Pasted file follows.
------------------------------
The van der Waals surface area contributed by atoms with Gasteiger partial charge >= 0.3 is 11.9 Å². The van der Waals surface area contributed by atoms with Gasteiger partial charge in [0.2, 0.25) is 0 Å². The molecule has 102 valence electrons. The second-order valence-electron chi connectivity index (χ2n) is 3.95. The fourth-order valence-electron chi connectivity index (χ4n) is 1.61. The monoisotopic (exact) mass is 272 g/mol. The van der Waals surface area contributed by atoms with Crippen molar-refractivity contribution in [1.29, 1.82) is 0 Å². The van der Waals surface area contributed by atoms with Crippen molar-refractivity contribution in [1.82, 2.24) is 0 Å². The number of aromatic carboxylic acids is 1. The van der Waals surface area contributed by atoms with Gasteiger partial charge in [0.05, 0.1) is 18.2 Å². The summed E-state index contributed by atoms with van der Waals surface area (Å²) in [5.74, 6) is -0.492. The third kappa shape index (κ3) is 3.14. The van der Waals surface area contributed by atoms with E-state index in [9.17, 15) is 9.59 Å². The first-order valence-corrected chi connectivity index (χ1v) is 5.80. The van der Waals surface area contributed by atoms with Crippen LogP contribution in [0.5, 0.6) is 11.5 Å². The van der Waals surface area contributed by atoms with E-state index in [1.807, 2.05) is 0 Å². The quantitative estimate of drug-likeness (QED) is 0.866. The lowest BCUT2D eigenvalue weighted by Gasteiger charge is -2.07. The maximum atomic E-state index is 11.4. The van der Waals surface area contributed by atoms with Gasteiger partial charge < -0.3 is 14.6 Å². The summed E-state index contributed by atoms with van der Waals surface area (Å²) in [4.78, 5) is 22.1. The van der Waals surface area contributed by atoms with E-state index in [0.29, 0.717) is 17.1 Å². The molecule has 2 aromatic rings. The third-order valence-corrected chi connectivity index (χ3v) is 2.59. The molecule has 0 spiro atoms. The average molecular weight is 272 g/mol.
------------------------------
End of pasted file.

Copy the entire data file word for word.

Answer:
The van der Waals surface area contributed by atoms with Gasteiger partial charge >= 0.3 is 11.9 Å². The van der Waals surface area contributed by atoms with Gasteiger partial charge in [0.2, 0.25) is 0 Å². The molecule has 102 valence electrons. The second-order valence-electron chi connectivity index (χ2n) is 3.95. The fourth-order valence-electron chi connectivity index (χ4n) is 1.61. The monoisotopic (exact) mass is 272 g/mol. The van der Waals surface area contributed by atoms with Crippen molar-refractivity contribution in [1.29, 1.82) is 0 Å². The van der Waals surface area contributed by atoms with Crippen molar-refractivity contribution in [1.82, 2.24) is 0 Å². The number of aromatic carboxylic acids is 1. The van der Waals surface area contributed by atoms with Gasteiger partial charge in [0.05, 0.1) is 18.2 Å². The summed E-state index contributed by atoms with van der Waals surface area (Å²) in [5.74, 6) is -0.492. The third kappa shape index (κ3) is 3.14. The van der Waals surface area contributed by atoms with E-state index in [9.17, 15) is 9.59 Å². The first-order valence-corrected chi connectivity index (χ1v) is 5.80. The van der Waals surface area contributed by atoms with Crippen LogP contribution in [0.5, 0.6) is 11.5 Å². The van der Waals surface area contributed by atoms with E-state index in [1.807, 2.05) is 0 Å². The quantitative estimate of drug-likeness (QED) is 0.866. The lowest BCUT2D eigenvalue weighted by Gasteiger charge is -2.07. The maximum atomic E-state index is 11.4. The van der Waals surface area contributed by atoms with Gasteiger partial charge < -0.3 is 14.6 Å². The summed E-state index contributed by atoms with van der Waals surface area (Å²) in [4.78, 5) is 22.1. The van der Waals surface area contributed by atoms with E-state index in [0.29, 0.717) is 17.1 Å². The molecule has 2 aromatic rings. The third-order valence-corrected chi connectivity index (χ3v) is 2.59. The molecule has 0 spiro atoms. The average molecular weight is 272 g/mol.